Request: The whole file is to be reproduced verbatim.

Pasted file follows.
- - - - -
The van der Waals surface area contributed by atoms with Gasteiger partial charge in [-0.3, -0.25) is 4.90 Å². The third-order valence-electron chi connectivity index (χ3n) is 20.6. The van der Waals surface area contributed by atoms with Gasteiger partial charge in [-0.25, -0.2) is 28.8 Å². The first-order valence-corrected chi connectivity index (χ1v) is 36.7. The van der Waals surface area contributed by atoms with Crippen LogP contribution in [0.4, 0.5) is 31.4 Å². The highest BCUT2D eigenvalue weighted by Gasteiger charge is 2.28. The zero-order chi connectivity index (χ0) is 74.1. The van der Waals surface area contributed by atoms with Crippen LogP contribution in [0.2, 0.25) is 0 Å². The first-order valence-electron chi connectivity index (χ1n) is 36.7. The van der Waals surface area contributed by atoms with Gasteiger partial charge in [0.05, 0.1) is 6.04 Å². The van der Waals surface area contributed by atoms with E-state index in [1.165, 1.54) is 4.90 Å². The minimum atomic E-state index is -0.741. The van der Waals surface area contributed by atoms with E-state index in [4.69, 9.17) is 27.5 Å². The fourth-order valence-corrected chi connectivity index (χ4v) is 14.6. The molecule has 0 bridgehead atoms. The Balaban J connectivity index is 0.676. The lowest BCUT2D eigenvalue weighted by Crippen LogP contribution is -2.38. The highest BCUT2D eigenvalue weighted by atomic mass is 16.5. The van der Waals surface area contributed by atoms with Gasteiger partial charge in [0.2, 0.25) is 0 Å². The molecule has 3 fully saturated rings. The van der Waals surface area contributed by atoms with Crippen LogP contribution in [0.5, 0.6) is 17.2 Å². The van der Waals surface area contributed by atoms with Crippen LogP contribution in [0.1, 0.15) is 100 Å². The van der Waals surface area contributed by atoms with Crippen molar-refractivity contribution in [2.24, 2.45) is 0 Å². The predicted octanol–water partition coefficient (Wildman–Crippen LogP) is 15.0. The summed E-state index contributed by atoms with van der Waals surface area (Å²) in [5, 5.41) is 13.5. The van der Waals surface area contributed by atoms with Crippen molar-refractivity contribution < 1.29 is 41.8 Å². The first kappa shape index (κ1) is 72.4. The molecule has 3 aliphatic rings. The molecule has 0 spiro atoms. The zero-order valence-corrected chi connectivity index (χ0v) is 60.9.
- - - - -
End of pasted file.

The van der Waals surface area contributed by atoms with Gasteiger partial charge in [-0.3, -0.25) is 4.90 Å². The third-order valence-electron chi connectivity index (χ3n) is 20.6. The van der Waals surface area contributed by atoms with Gasteiger partial charge in [-0.25, -0.2) is 28.8 Å². The first-order valence-corrected chi connectivity index (χ1v) is 36.7. The van der Waals surface area contributed by atoms with Crippen LogP contribution in [0.4, 0.5) is 31.4 Å². The highest BCUT2D eigenvalue weighted by Gasteiger charge is 2.28. The zero-order chi connectivity index (χ0) is 74.1. The van der Waals surface area contributed by atoms with Crippen LogP contribution in [0.2, 0.25) is 0 Å². The first-order valence-electron chi connectivity index (χ1n) is 36.7. The van der Waals surface area contributed by atoms with Gasteiger partial charge in [0.05, 0.1) is 6.04 Å². The van der Waals surface area contributed by atoms with E-state index in [1.165, 1.54) is 4.90 Å². The minimum atomic E-state index is -0.741. The van der Waals surface area contributed by atoms with E-state index in [4.69, 9.17) is 27.5 Å². The fourth-order valence-corrected chi connectivity index (χ4v) is 14.6. The molecule has 0 bridgehead atoms. The Balaban J connectivity index is 0.676. The lowest BCUT2D eigenvalue weighted by Crippen LogP contribution is -2.38. The highest BCUT2D eigenvalue weighted by atomic mass is 16.5. The van der Waals surface area contributed by atoms with Gasteiger partial charge in [0.2, 0.25) is 0 Å². The molecule has 3 fully saturated rings. The van der Waals surface area contributed by atoms with Crippen LogP contribution in [0.5, 0.6) is 17.2 Å². The van der Waals surface area contributed by atoms with Crippen LogP contribution in [0.1, 0.15) is 100 Å². The van der Waals surface area contributed by atoms with Crippen molar-refractivity contribution in [2.24, 2.45) is 0 Å². The predicted octanol–water partition coefficient (Wildman–Crippen LogP) is 15.0. The summed E-state index contributed by atoms with van der Waals surface area (Å²) in [5, 5.41) is 13.5. The van der Waals surface area contributed by atoms with Crippen molar-refractivity contribution < 1.29 is 41.8 Å². The first kappa shape index (κ1) is 72.4. The molecule has 3 aliphatic rings. The molecule has 0 spiro atoms. The zero-order valence-corrected chi connectivity index (χ0v) is 60.9.